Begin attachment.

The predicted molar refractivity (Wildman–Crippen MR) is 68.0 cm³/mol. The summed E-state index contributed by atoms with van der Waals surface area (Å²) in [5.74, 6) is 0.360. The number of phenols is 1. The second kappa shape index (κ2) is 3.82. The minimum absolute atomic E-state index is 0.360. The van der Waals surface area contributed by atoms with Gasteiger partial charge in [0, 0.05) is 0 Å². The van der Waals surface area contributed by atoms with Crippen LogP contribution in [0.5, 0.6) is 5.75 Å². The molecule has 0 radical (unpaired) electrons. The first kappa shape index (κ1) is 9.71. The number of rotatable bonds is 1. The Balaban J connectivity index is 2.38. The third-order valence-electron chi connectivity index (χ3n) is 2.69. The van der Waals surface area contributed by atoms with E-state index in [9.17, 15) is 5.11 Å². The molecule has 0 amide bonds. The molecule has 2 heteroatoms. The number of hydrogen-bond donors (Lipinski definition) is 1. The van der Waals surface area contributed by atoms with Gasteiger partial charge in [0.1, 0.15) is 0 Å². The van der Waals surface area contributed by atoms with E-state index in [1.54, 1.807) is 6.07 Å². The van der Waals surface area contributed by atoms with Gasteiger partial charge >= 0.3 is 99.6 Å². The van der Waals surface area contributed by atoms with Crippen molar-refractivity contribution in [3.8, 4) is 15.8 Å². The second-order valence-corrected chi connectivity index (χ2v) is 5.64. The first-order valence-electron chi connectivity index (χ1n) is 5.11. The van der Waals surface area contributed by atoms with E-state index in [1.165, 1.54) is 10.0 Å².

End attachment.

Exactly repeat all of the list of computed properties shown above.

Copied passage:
The predicted molar refractivity (Wildman–Crippen MR) is 68.0 cm³/mol. The summed E-state index contributed by atoms with van der Waals surface area (Å²) in [5.74, 6) is 0.360. The number of phenols is 1. The second kappa shape index (κ2) is 3.82. The minimum absolute atomic E-state index is 0.360. The van der Waals surface area contributed by atoms with Gasteiger partial charge in [0, 0.05) is 0 Å². The van der Waals surface area contributed by atoms with Crippen LogP contribution in [0.5, 0.6) is 5.75 Å². The molecule has 0 radical (unpaired) electrons. The first kappa shape index (κ1) is 9.71. The number of rotatable bonds is 1. The Balaban J connectivity index is 2.38. The third-order valence-electron chi connectivity index (χ3n) is 2.69. The van der Waals surface area contributed by atoms with E-state index in [9.17, 15) is 5.11 Å². The molecule has 0 amide bonds. The molecule has 2 heteroatoms. The number of hydrogen-bond donors (Lipinski definition) is 1. The van der Waals surface area contributed by atoms with Gasteiger partial charge in [0.1, 0.15) is 0 Å². The van der Waals surface area contributed by atoms with E-state index in [1.54, 1.807) is 6.07 Å². The van der Waals surface area contributed by atoms with Gasteiger partial charge >= 0.3 is 99.6 Å². The van der Waals surface area contributed by atoms with Crippen molar-refractivity contribution in [3.8, 4) is 15.8 Å². The second-order valence-corrected chi connectivity index (χ2v) is 5.64. The first-order valence-electron chi connectivity index (χ1n) is 5.11. The van der Waals surface area contributed by atoms with E-state index in [1.165, 1.54) is 10.0 Å².